12 November 2018

What's in a name?

A Colorado businessman launches against lawsuit against Bank of America over use of the name Erica.


A business owner in Colorado is attempting to stop Bank of America using the name ‘Erica’ for its virtual assistant service.


Erik Underwood, who runs My24 and also made a run for governor recently, filed the lawsuit in the US District Court in Colorado stating he registered the service mark 'E.R.I.C.A' with the state of Georgia in 2010 and that his filing applies nationally. The name is an acronym that stands for “electronic repetitious informational clone application." The name also corresponds to the birth name of Underwood's twin sister, Erika. 'E.R.I.C.A' is the search engine for My24erica.com, an entertainment news aggregation site. Bank of America disputes the lawsuit and has filed a counterclaim, saying Erica is based on the last five letters of its name. The virtual assistant is used in its mobile banking app to answer customer inquiries concerning their accounts.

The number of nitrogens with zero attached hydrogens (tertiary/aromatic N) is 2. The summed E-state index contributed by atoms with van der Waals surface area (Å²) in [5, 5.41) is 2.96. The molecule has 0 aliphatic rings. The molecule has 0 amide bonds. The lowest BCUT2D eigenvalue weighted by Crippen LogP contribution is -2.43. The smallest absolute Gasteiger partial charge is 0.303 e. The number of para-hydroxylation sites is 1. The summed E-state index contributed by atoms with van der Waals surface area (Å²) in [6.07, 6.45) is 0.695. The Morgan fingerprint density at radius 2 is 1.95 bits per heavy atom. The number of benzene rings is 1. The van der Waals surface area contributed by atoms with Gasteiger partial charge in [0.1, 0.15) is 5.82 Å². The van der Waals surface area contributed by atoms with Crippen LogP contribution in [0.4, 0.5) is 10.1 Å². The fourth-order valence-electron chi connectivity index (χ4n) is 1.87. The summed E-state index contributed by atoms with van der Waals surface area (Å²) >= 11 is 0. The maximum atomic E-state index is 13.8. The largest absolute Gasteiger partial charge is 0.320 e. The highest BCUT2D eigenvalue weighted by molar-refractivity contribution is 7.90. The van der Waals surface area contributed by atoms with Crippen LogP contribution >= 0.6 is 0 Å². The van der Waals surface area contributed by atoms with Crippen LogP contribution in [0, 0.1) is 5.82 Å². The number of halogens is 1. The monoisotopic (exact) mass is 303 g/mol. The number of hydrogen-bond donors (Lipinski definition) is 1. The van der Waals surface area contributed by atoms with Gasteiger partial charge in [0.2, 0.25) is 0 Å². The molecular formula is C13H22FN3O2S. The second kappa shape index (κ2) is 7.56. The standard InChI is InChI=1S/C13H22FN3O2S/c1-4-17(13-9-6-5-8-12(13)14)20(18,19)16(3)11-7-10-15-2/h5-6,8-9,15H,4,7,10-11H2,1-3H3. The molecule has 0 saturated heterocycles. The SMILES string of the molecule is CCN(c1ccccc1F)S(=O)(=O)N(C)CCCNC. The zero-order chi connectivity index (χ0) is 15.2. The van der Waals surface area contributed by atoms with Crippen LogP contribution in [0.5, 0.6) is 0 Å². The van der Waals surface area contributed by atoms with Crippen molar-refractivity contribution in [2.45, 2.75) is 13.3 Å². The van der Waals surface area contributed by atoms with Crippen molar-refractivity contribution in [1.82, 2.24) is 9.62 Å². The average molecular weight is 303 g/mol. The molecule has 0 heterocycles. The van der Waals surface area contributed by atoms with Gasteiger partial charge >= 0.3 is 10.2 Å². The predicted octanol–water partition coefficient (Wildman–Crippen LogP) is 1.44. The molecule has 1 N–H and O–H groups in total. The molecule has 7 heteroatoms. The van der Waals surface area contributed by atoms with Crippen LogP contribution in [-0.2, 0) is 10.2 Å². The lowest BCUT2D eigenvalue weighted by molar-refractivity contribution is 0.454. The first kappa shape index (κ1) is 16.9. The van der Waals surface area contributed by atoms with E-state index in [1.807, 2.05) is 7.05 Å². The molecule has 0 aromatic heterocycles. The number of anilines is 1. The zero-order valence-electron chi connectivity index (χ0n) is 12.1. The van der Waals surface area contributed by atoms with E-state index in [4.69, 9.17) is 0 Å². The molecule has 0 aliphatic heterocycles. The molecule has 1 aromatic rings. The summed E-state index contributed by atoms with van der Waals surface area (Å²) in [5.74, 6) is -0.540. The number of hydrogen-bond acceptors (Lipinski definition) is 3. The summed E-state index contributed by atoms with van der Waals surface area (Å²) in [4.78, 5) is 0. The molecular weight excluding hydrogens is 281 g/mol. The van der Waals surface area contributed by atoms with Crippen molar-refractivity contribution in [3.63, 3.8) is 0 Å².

Mr Underwood accuses the bank of unfair competition and states in the suit that the bank’s use of the name Erica, ‘if allowed to continue, [is] likely to create confusion and reverse confusion. ... Because of the defendant's size and resources, consumers are likely to believe that it is Underwood and My24 that are the junior users and that it is Underwood and My24 that are unfairly competing.’ He is seeking to have Bank of America’s federal trademark for Erica canceled and to force the bank to stop using the name Erica, and seeks unspecified damages. Bank of America has responded that claims are without merit, while Mr Underwood says he simply want to protect his intellectual property.

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